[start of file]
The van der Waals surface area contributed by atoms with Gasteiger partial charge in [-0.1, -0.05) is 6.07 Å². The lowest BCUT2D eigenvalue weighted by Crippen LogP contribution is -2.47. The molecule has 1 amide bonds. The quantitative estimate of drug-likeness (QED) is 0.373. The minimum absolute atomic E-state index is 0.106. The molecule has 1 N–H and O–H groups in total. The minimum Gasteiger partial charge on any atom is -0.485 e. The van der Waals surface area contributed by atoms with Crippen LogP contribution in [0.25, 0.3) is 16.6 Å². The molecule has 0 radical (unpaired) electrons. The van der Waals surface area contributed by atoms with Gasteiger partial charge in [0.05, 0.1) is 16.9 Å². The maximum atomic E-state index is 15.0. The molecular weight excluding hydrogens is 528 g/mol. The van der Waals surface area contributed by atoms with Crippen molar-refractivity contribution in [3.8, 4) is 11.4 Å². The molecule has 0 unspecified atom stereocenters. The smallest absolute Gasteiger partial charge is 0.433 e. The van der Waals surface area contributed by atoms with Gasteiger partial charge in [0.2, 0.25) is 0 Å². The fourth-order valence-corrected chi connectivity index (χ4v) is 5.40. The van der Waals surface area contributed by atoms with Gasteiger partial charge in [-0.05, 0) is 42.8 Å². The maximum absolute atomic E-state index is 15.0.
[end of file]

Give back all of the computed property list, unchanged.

The van der Waals surface area contributed by atoms with Gasteiger partial charge in [-0.1, -0.05) is 6.07 Å². The lowest BCUT2D eigenvalue weighted by Crippen LogP contribution is -2.47. The molecule has 1 amide bonds. The quantitative estimate of drug-likeness (QED) is 0.373. The minimum absolute atomic E-state index is 0.106. The molecule has 1 N–H and O–H groups in total. The minimum Gasteiger partial charge on any atom is -0.485 e. The van der Waals surface area contributed by atoms with Crippen LogP contribution in [0.25, 0.3) is 16.6 Å². The molecule has 0 radical (unpaired) electrons. The van der Waals surface area contributed by atoms with Gasteiger partial charge in [0.05, 0.1) is 16.9 Å². The maximum atomic E-state index is 15.0. The molecular weight excluding hydrogens is 528 g/mol. The van der Waals surface area contributed by atoms with Crippen molar-refractivity contribution in [3.8, 4) is 11.4 Å². The molecule has 0 unspecified atom stereocenters. The smallest absolute Gasteiger partial charge is 0.433 e. The van der Waals surface area contributed by atoms with Gasteiger partial charge in [0.2, 0.25) is 0 Å². The fourth-order valence-corrected chi connectivity index (χ4v) is 5.40. The van der Waals surface area contributed by atoms with Gasteiger partial charge in [-0.05, 0) is 42.8 Å². The maximum absolute atomic E-state index is 15.0.